Why Nazism or Fascism, Steyn says (with rather more optimism than I would display, but let that pass) was impossible in Britain or any other English-speaking country because it seemed inherently ridiculous. The whole attitude could be summed up in Bertie Wooster’s famous attack on the preposterous Sir Roderick Spode, clearly based on the egregious Sir Oswald Mosley:
"The trouble with you, Spode, is that just because you have succeeded in inducing a handful of half-wits to disfigure the London scene by going about in black shorts, you think you're someone. You hear them shouting, 'Heil, Spode!'and you imagine it is the Voice of the People.Substitute the name of any politician, would-be politician, official, would-be official, regulator, would-be regulator for Spode and you will not be too far off the mark.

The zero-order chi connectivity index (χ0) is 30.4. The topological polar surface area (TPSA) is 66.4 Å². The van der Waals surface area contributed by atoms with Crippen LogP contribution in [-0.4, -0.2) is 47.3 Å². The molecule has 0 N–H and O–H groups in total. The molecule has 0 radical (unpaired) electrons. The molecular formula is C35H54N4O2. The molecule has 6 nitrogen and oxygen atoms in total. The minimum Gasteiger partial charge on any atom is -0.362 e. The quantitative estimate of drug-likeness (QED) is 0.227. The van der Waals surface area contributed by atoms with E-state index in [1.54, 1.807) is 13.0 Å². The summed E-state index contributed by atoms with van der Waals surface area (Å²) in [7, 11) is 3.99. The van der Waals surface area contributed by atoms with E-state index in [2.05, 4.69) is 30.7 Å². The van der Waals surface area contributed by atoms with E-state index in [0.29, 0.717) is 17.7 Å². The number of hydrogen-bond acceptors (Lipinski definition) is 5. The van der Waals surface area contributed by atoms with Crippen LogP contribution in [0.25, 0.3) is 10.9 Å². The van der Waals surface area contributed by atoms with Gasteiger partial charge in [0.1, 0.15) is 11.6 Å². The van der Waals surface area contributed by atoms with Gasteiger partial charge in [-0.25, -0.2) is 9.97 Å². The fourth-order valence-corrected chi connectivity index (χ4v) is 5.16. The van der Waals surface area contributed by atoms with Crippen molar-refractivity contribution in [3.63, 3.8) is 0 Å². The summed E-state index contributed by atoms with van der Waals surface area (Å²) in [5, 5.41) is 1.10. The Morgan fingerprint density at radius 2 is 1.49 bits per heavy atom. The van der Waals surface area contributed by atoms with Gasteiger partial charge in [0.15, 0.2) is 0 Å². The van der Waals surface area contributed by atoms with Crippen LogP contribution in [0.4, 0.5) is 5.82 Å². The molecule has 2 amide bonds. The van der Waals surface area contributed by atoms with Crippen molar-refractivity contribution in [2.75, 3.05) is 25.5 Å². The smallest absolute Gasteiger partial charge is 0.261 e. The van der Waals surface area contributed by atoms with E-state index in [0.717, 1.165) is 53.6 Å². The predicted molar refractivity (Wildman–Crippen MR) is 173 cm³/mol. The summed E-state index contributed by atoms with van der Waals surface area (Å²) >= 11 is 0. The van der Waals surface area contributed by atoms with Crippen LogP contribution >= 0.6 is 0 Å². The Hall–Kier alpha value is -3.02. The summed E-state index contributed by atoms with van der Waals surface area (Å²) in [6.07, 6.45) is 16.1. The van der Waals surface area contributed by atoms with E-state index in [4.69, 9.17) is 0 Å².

"That is where you make your bloomer. What the Voice of the People is saying is: 'Look at that frightful ass Spode swanking about in footer bags! Did you ever in your puff see such a perfect perisher?'"
Unfortunately, as Steyn himself points out, all this goes for the upfront, uniform-wearing, salute-exchanging, slogan-shouting type of tyranny. They can be made to look and sound ridiculous. But there is a more insidious form of political oppression, what Steyn describes as
“… the soft, supple, creeping totalitarian inclination of our present-day rulers”.This, as he rightly says, is much harder to mock, resist or even to identify and define. But we must do so or we cannot win the battle.